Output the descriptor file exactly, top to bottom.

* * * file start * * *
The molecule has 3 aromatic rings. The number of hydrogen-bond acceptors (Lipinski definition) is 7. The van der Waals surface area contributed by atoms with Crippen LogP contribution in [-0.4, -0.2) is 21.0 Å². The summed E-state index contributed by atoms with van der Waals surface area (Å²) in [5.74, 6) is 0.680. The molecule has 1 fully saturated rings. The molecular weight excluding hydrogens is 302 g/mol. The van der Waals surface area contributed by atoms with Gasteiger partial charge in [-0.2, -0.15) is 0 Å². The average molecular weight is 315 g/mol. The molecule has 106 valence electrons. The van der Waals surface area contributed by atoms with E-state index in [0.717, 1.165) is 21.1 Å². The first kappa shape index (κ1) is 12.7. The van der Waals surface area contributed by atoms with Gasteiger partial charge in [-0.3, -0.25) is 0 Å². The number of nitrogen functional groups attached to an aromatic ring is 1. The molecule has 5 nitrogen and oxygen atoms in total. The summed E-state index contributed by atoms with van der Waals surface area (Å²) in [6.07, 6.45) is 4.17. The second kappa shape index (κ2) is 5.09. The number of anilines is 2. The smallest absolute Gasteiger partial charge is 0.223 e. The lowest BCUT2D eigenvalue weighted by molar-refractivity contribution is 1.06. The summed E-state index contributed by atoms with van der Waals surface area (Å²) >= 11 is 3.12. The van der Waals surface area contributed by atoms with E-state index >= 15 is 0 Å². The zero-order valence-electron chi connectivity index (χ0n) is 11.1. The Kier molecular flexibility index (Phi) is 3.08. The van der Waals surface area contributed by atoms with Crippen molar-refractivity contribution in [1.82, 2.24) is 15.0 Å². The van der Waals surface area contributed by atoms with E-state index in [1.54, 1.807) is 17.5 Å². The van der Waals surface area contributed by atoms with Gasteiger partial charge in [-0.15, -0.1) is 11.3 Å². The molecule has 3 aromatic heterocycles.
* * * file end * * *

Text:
The molecule has 3 aromatic rings. The number of hydrogen-bond acceptors (Lipinski definition) is 7. The van der Waals surface area contributed by atoms with Crippen LogP contribution in [-0.4, -0.2) is 21.0 Å². The summed E-state index contributed by atoms with van der Waals surface area (Å²) in [5.74, 6) is 0.680. The molecule has 1 fully saturated rings. The molecular weight excluding hydrogens is 302 g/mol. The van der Waals surface area contributed by atoms with Gasteiger partial charge in [-0.2, -0.15) is 0 Å². The average molecular weight is 315 g/mol. The molecule has 106 valence electrons. The van der Waals surface area contributed by atoms with E-state index in [0.717, 1.165) is 21.1 Å². The first kappa shape index (κ1) is 12.7. The van der Waals surface area contributed by atoms with Gasteiger partial charge in [-0.3, -0.25) is 0 Å². The number of nitrogen functional groups attached to an aromatic ring is 1. The molecule has 5 nitrogen and oxygen atoms in total. The summed E-state index contributed by atoms with van der Waals surface area (Å²) in [6.07, 6.45) is 4.17. The second kappa shape index (κ2) is 5.09. The number of anilines is 2. The smallest absolute Gasteiger partial charge is 0.223 e. The lowest BCUT2D eigenvalue weighted by molar-refractivity contribution is 1.06. The summed E-state index contributed by atoms with van der Waals surface area (Å²) >= 11 is 3.12. The van der Waals surface area contributed by atoms with E-state index >= 15 is 0 Å². The zero-order valence-electron chi connectivity index (χ0n) is 11.1. The Kier molecular flexibility index (Phi) is 3.08. The van der Waals surface area contributed by atoms with Crippen molar-refractivity contribution in [1.82, 2.24) is 15.0 Å². The van der Waals surface area contributed by atoms with E-state index in [1.54, 1.807) is 17.5 Å². The van der Waals surface area contributed by atoms with Gasteiger partial charge in [-0.15, -0.1) is 11.3 Å². The molecule has 3 aromatic heterocycles.